Mass tourism has advantages for an area but strategies need to be in place to reduce the likelihood of long-term damage.

Mass tourism is when large numbers of tourists visit the same destination. Most mass-tourism package holidays are to short-haul destinations e.g. Spain. But long-haul packages to tropical destinations such as Kenya have become more popular in recent years. This mass tourism has often resulted in economic gains but environmental losses.


Kenya is located in East Africa, its capital city is Nairobi and it is home to approximately 36 million people. Kenya earns about US$850 million from tourism each year.

Why is Kenya so popular?

  • it has an attractive climate (tropical) with sunshine all year round, hot and humid at the coast; temperate inland and dry in the NE (rainy season – April-June and Oct-Dec, heavy rainfall in the afternoon and early evening)
  • Safari holidays are popular – e.g. in the Maasai Mara / Nakuru National Park – Kenya has spectacular wildlife – including the big 5 – Lion, Elephant, Rhinoceros, Leopard and Buffalo
  • Cultural experience – many tourists visit local tribes such as the Maasai to find out more about their lifestyle and traditions
  • Coastal Holidays – SE of Kenya has fine sands and coral reefs with spectacular marine life – e.g. Mombassa

Positives Negatives

  • Conservation – tourism has supplied the economic incentive to set up national parks and conservation areas which protect wildlife.
  • Employment – tourism has generated jobs, improving the living standards for local communities. Direct employment = 250,000 and indirect employment is responsible for another 250,000.
  • Tourism also boosts demand for goods and services in agriculture, drinks, transport, entertainment, textiles and crafts.
  • Infrastructure – roads, airports and other facilities have been built.
  • Investment profits from tourism have been invested in education and other programmes for local communities.
  • Tourism is Kenya’s biggest foreign exchange earner (US$1 billion)
  • Tourist revenues account for approximately 15% of total GDP
  • Each full time worker supports on average 7-12 other people
  • Visitor numbers go up and down. Violence in parts of Kenya and other parts of Africa affect tourist numbers even though they are miles are away and tourist destinations are unaffected.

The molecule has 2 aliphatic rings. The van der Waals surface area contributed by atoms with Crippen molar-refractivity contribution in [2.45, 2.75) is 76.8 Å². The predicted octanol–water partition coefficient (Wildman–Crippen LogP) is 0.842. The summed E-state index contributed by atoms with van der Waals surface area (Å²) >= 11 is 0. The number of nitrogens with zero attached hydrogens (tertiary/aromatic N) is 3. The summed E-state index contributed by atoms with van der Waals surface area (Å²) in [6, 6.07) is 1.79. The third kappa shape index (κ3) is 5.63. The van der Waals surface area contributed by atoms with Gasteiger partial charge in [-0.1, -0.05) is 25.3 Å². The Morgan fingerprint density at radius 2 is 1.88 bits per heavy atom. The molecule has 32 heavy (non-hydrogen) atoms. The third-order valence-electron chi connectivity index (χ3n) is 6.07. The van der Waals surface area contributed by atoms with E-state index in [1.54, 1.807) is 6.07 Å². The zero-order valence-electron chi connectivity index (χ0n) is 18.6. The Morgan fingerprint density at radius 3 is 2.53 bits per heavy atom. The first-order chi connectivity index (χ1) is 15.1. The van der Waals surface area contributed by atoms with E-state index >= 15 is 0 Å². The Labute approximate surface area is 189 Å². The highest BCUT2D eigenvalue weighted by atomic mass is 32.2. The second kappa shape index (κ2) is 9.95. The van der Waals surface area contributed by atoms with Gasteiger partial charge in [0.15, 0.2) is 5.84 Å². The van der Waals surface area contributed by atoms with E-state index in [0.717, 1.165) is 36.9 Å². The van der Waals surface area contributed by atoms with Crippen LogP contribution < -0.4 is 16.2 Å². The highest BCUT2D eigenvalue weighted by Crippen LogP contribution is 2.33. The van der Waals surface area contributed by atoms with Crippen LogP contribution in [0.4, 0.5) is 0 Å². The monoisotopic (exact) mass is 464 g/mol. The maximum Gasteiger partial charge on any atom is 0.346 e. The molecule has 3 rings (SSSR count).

• Environmental damage – roads and tracks for safari jeeps can erode grass cover, damaging plants and animals and disturbing local habitats. The removal of trees and other vegetation for the construction of roads can lead to soil erosion. On the reefs off Mombasa, boats drop their anchors into the coral and some tourists take it away as a souvenir.
  • Inequality – often the profits of tourism are reaped by wealthy landowners or the hotel and travel companies in MEDCs.
  • Loss of traditional cultures – the Masai’s way of life and traditional farming methods have been disrupted by the setting up of the Serengeti National Park.
  • Water cycle damage – diverting water for tourists can exploit local water reserves, leaving local people, plants and animals short of water. Tourist hotels sometimes dump waste into rivers

Strategies for the future?

The Kenya National Tourism Master Plan emphasises the need to:

  • diversify the country’s tourist product range, by opening up new avenus of tourism. such as adventure activities on rivers and lakes (rafting, canoeing, sailing and cruising)
  • achieve a better distribution of tourist activities throughout the country to reduce environmental pressure on tourist hot spots.

At a local level there are environmental converns that need to be addressed. Under a new programme announced in 2007, the Kenya Tourist Board aims to curb tourist numners in over-visisted parks like the Masai Mara while at hte same time increasing income by more than doubling park entry fees, setting a higher minimum price level in hotels and camps, and adding a premium to be used for game park improvements.

In the future the emphasis is going to be on quality not quantity; when the place is crowded, the magic of the safari is lost. There are also big hopes for ecotourism as a way of spreading tourist dollars among more people and increasing the involvement of tribespeople in preserving wildlife and the environment.

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